Claims of excessive garda use of force: Hundreds of allegations each year - with few ending in charges

Gardaí say they are reluctant to use force on duty over fears of being investigated for years by Gsoc

Around one fifth of complaints made against gardaí each year, or some 470 alleged incidents on average, involve claims around excessive use of force in the line of duty, or assaults on members of the public by gardaí when they are off-duty.

Investigations into such claims can take years to conclude and very few cases – usually in the low single digits annually – end with the garda involved being criminally charged and facing a trial. Most cases that do go to court end in an acquittal.

The vast majority of investigations into allegations of excessive use of force are carried out by the Garda Síochána Ombudsman Commission (Gsoc). While the Garda watchdog does not set out the conclusion of every investigation, it publishes case studies on some.

In one of these, a member of the Garda was accused of using excessive force while searching a suspect as he was being detained at a Garda station. A more senior garda reported the matter, and Gsoc conducted a criminal investigation.


However, the garda was arrested, charged and put on trial, and the jury could not reach a verdict, so a retrial was awaited at the end of last year.

In another case, an allegation of excessive use of force was found not to be supported by CCTV or witness evidence. However, a finding was made against the garda for “abuse of authority”, and the garda was fined.

In a separate case, a criminal investigation began after it was alleged that a member of the Garda had used excessive force during an arrest. Gsoc concluded the level of force was “appropriate and proportionate”, with no crimes or breaches of discipline found.

A further complaint related to allegedly excessive use of force by a garda arresting a man after an incident in a bar. This included “throwing him to the ground, pepper spraying him and dragging him while handcuffed, causing back, chest and hand pain”. The criminal investigation was discontinued due to a lack of witnesses and CCTV.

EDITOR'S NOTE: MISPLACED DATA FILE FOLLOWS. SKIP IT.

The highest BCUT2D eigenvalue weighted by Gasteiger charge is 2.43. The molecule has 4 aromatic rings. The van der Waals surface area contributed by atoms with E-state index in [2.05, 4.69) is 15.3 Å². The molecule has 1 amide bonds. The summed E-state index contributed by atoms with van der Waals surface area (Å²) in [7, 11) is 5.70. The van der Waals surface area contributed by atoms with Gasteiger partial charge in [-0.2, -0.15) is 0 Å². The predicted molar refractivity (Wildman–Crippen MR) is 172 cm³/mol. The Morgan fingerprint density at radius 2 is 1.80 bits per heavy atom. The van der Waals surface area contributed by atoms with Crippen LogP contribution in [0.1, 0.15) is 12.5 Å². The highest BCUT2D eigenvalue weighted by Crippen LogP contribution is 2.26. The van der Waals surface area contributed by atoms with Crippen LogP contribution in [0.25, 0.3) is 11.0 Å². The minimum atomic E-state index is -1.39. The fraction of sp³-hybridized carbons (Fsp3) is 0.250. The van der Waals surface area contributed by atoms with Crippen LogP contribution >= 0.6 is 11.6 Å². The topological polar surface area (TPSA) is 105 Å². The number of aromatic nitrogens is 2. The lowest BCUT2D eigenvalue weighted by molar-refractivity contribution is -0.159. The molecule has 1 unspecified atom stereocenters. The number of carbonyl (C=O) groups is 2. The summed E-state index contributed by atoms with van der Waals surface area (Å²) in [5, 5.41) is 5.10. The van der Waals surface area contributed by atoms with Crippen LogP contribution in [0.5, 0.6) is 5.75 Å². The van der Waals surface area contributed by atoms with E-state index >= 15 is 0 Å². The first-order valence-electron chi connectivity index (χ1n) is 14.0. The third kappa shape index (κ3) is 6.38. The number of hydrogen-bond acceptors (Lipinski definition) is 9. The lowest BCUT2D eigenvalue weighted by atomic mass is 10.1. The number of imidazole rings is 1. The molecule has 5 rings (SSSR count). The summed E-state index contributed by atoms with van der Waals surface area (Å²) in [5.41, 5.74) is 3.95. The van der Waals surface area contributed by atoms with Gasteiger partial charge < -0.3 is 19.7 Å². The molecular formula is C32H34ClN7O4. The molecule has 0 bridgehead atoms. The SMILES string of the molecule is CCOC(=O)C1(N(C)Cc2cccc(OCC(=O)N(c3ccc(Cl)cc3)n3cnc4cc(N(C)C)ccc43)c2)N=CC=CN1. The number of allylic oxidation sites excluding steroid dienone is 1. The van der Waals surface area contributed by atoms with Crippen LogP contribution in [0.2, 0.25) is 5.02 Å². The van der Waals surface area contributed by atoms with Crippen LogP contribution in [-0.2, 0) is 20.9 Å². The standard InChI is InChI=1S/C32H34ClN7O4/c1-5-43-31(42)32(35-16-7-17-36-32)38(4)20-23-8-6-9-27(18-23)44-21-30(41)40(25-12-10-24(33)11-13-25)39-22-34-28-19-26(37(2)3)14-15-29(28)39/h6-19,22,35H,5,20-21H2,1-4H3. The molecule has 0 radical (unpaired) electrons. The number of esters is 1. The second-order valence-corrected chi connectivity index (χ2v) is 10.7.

Gardaí on the scene “declined to submit accounts to Gsoc” but did provide their notebooks, which set out the nature of the force used and the “level of resistance displayed by the complainant”.

In another case, Gsoc carried out a criminal investigation into an allegation that gardaí rammed a man’s car while attempting to arrest him following an alleged dangerous driving and drug-driving incident. The man also alleged a garda used a baton to break his car window and physically assault him during the arrest. The Gsoc inquiry found the gardaí had acted in “a lawful and proportionate manner”.

Another case involved an allegation of excessive use of force by a Garda member who arrested a man in a dispute with a taxi driver over a fare. “Evidence indicated that Garda members acted appropriately and proportionately, and the case was closed,” Gsoc found.

In a recent criminal case before the courts, a judge cleared a detective accused of excessive use of force on duty and said he should have been “commended” for his actions, rather than prosecuted.

A member of the public alleged he was assaulted by a garda who he claimed pulled a gun on him, stood on his back and kicked him in the head, damaging a number of his teeth. However, the judge dismissed the case, noting it was based on varying evidence from witnesses, adding he was “unconditionally satisfied” the detective had no case to answer.

Another criminal case concluded last month almost four years after an alleged assault in which a garda was accused of hitting a man up to 30 times. The court dismissed the case after hearing the evidence of witnesses was at variance with the medical evidence, while the testimony of the only two witnesses for the State was contradictory.

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Conor Lally

Conor Lally

Conor Lally is Security and Crime Editor of The Irish Times